Budget Impact Analysis of Ceftriaxone Dosing Regimens for Urinary Tract Infections in a Pediatric Hospital 

Session: Poster Abstract Session: Antibiotic Stewardship: Pediatrics
Saturday, October 29, 2016
Room: Poster Hall
  • UTI Ceftriaxone Poster .pdf (239.8 kB)
  • Background: Ceftriaxone is commonly utilized due to its activity against major pediatric pathogens. While it utilizes time-dependent killing pharmacodynamics, the use of twice-daily dosing in comparison to once-daily dosing has not shown increased antibiotic efficacy but an increase in cost in specific conditions. Phoenix Children's Hospital (PCH) has placed restrictions for the utilization of twice-daily ceftriaxone dosing on several indications including ruptured appendicitis without abscess, urinary tract infections (UTIs), and community acquired pneumonia. A previous cost-savings study conducted by the PCH Antibiotic Stewardship Committee showed an estimated annual cost-savings of $219,000 from the ceftriaxone component of a ruptured appendicitis without abscess order set.

    Methods: A 24-month retrospective chart review was conducted from 1/1/2010 – 12/31/2010 and 1/1/2014 – 12/31/2014 at PCH of 100 patients. All PCH inpatients who received at least two days of ceftriaxone therapy were included in the review. Patients who received a one-time dose or received therapy for one day only were excluded. Charts were identified for review utilizing data obtained from the pharmacy order management system. The electronic medical record system was queried for ceftriaxone dosing and administration data. Dosing indication was considered appropriate if it was consistent with the Pediatric and Neonatal Dosage Handbook, 22nd edition.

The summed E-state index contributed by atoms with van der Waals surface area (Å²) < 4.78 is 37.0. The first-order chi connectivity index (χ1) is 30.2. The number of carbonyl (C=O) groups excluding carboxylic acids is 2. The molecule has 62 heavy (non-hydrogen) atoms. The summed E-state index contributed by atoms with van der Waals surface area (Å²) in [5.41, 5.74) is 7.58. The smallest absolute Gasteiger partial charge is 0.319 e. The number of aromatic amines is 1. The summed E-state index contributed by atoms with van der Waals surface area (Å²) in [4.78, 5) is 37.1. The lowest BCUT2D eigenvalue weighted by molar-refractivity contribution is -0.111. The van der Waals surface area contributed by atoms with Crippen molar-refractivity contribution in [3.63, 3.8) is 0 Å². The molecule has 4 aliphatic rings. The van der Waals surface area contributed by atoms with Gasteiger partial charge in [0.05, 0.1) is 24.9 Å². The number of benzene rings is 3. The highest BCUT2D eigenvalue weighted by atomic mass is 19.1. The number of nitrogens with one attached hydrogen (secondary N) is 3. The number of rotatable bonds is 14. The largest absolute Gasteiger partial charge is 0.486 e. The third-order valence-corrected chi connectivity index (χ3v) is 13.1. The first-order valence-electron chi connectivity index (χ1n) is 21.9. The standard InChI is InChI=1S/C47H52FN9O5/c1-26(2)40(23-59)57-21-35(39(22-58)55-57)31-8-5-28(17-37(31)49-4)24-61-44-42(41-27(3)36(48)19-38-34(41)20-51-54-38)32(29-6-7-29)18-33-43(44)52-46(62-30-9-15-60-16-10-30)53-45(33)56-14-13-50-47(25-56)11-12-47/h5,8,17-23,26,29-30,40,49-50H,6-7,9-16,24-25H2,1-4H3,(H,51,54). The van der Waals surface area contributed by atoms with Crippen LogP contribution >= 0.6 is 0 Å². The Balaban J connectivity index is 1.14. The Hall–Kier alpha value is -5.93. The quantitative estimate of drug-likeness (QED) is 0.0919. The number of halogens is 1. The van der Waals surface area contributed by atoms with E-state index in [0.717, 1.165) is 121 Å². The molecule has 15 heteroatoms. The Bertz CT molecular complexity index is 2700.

Results: When comparing the savings related to cost of drug and to cost of administration of an extra dose of ceftriaxone per day for the treatment of UTI, the application of a single daily dose regimen lead to a cost saving of $56,000 when comparing the two periods studied.

    Conclusion: In addition to a previously estimated annual cost savings of $219,000 with the ceftriaxone component of a ruptured appendicitis order set, the decrease in twice-daily dosing for UTIs has a potential to save an additional $56,000 for a total annual cost savings of approximately $275,000 for these two indications alone. Significant cost savings margins may be realized by upholding the current restrictions of twice-daily dosing to meningitis, line infections, and as directed by the ID specialists.

    Wassim Ballan, MD1, Cynthia Toy, PharmD2, Richard Engel, MD1 and Millie Wisdom, PharmD1, (1)Phoenix Children's Hospital, Phoenix, AZ, (2)St Joseph's Hospital, Phoenix, AZ


    W. Ballan, None

    C. Toy, None

    R. Engel, None

    M. Wisdom, None

    Findings in the abstracts are embargoed until 12:01 a.m. CDT, Wednesday Oct. 26th with the exception of research findings presented at the IDWeek press conferences.